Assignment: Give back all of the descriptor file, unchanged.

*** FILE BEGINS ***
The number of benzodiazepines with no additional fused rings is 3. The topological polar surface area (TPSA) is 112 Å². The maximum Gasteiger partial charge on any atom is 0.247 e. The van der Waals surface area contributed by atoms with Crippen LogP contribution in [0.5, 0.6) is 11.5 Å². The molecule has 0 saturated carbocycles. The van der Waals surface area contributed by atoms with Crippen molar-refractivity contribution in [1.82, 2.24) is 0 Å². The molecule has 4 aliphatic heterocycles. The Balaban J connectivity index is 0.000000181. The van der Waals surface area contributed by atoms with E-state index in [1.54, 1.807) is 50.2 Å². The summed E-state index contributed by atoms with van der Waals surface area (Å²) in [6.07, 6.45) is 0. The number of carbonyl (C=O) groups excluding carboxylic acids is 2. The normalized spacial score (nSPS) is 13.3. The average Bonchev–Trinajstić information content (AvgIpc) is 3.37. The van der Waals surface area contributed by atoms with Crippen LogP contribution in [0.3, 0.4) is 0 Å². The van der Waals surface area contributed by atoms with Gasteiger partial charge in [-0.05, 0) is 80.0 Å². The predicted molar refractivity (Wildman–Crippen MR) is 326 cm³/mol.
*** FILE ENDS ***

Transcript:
The number of benzodiazepines with no additional fused rings is 3. The topological polar surface area (TPSA) is 112 Å². The maximum Gasteiger partial charge on any atom is 0.247 e. The van der Waals surface area contributed by atoms with Crippen LogP contribution in [0.5, 0.6) is 11.5 Å². The molecule has 0 saturated carbocycles. The van der Waals surface area contributed by atoms with Crippen molar-refractivity contribution in [1.82, 2.24) is 0 Å². The molecule has 4 aliphatic heterocycles. The Balaban J connectivity index is 0.000000181. The van der Waals surface area contributed by atoms with E-state index in [1.54, 1.807) is 50.2 Å². The summed E-state index contributed by atoms with van der Waals surface area (Å²) in [6.07, 6.45) is 0. The number of carbonyl (C=O) groups excluding carboxylic acids is 2. The normalized spacial score (nSPS) is 13.3. The average Bonchev–Trinajstić information content (AvgIpc) is 3.37. The van der Waals surface area contributed by atoms with Crippen LogP contribution in [0.3, 0.4) is 0 Å². The van der Waals surface area contributed by atoms with Gasteiger partial charge in [-0.05, 0) is 80.0 Å². The predicted molar refractivity (Wildman–Crippen MR) is 326 cm³/mol.